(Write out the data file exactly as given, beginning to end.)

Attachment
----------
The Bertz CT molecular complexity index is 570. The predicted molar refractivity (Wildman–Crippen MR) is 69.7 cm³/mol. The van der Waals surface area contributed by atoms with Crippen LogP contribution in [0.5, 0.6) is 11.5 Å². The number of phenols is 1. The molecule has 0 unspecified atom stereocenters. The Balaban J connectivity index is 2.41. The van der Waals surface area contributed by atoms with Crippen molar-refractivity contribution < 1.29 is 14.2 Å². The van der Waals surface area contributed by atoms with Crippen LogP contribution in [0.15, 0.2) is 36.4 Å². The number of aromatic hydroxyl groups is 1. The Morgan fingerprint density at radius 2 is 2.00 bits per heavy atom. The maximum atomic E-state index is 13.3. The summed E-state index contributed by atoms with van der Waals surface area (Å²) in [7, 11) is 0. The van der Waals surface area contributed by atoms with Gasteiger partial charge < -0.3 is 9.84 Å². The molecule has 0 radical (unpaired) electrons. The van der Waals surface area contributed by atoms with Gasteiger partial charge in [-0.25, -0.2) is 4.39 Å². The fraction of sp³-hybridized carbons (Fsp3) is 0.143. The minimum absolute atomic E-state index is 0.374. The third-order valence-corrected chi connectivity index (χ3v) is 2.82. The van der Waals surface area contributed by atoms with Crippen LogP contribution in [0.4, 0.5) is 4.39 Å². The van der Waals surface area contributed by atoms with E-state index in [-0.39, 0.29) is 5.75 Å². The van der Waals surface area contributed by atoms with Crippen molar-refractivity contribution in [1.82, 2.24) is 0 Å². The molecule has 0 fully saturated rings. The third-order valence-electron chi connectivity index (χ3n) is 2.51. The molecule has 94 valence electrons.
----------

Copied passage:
The Bertz CT molecular complexity index is 570. The predicted molar refractivity (Wildman–Crippen MR) is 69.7 cm³/mol. The van der Waals surface area contributed by atoms with Crippen LogP contribution in [0.5, 0.6) is 11.5 Å². The number of phenols is 1. The molecule has 0 unspecified atom stereocenters. The Balaban J connectivity index is 2.41. The van der Waals surface area contributed by atoms with Crippen molar-refractivity contribution < 1.29 is 14.2 Å². The van der Waals surface area contributed by atoms with Crippen LogP contribution in [0.15, 0.2) is 36.4 Å². The number of aromatic hydroxyl groups is 1. The Morgan fingerprint density at radius 2 is 2.00 bits per heavy atom. The maximum atomic E-state index is 13.3. The summed E-state index contributed by atoms with van der Waals surface area (Å²) in [7, 11) is 0. The van der Waals surface area contributed by atoms with Gasteiger partial charge < -0.3 is 9.84 Å². The molecule has 0 radical (unpaired) electrons. The van der Waals surface area contributed by atoms with Gasteiger partial charge in [-0.25, -0.2) is 4.39 Å². The fraction of sp³-hybridized carbons (Fsp3) is 0.143. The minimum absolute atomic E-state index is 0.374. The third-order valence-corrected chi connectivity index (χ3v) is 2.82. The van der Waals surface area contributed by atoms with Crippen LogP contribution in [0.4, 0.5) is 4.39 Å². The van der Waals surface area contributed by atoms with E-state index in [-0.39, 0.29) is 5.75 Å². The van der Waals surface area contributed by atoms with Crippen molar-refractivity contribution in [1.82, 2.24) is 0 Å². The molecule has 0 fully saturated rings. The third-order valence-electron chi connectivity index (χ3n) is 2.51. The molecule has 94 valence electrons.